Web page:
"From my observations, there are two groups in the Interior Ministry: pragmatists and idealists. The former proceed from economic interests when dealing with such sensitive matters as political asylum, whereas the latter are more concerned about the image of the Czech Republic, as s traditional defender of human rights. In the case of Oleksandr Tymoshenko, the idealists, who incidentally include [Czech Interior] Minister Jan Kubice, prevailed," Masa said in an interview with Deutsche Welle published on Monday.
At the same time, he dismissed the conjectures made in Ukraine that Oleksandr Tymoshenko was supposedly going to hide his wife’s assets in the Czech Republic.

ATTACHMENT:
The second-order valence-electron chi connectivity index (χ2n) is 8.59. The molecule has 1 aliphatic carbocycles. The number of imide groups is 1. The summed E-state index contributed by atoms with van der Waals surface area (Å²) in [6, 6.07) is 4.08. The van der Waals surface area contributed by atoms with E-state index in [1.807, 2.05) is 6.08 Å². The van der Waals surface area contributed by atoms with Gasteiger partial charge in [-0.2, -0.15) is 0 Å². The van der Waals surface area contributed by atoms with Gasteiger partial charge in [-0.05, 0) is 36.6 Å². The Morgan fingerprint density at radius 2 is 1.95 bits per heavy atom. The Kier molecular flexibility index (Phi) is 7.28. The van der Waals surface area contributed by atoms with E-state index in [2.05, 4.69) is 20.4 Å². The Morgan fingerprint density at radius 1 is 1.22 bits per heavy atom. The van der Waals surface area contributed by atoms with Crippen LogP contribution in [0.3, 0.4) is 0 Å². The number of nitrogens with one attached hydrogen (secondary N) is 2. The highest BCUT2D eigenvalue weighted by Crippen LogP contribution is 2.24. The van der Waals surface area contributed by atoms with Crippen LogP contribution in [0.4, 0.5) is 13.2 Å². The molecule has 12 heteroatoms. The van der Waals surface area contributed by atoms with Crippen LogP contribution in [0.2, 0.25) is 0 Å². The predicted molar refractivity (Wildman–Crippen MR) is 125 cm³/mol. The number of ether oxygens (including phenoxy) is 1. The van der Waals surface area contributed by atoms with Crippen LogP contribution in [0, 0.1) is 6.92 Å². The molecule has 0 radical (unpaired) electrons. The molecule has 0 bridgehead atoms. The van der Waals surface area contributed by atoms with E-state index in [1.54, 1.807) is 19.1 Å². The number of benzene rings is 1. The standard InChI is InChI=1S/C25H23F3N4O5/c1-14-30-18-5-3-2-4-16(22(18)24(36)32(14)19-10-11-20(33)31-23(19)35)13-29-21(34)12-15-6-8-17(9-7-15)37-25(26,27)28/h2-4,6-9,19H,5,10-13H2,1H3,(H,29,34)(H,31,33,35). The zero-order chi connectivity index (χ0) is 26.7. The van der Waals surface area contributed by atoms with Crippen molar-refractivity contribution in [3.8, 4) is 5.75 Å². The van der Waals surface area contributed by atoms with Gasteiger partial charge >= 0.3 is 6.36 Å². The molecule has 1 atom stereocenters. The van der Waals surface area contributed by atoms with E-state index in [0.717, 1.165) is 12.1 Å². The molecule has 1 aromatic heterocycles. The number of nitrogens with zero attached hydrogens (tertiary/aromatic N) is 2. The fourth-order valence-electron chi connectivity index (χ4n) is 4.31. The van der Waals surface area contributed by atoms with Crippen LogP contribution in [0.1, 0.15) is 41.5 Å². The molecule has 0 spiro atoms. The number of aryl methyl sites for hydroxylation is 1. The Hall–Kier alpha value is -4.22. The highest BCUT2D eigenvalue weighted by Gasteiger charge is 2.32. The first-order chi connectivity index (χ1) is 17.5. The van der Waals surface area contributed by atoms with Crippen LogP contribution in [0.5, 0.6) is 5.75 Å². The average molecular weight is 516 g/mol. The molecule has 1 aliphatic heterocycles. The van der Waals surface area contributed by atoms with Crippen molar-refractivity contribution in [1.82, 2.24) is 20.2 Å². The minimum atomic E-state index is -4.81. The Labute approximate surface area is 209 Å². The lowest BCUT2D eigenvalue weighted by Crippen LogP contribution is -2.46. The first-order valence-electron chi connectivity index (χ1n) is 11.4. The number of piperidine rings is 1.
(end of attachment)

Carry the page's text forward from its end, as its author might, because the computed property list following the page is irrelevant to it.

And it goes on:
"It’s known that Tymoshenko had business contacts in more than one EU country, so should the couple need a hiding place, they could have found it in any of them [the EU countries] – not necessarily in the Czech Republic. In addition, to hide the assets one does not need to flee from the country. There is no logic in this statement," the ex-ambassador said, adding that according to some reports, Oleksandr Tymoshenko got the idea to stay in the Czech Republic before his wife was sentenced to imprisonment.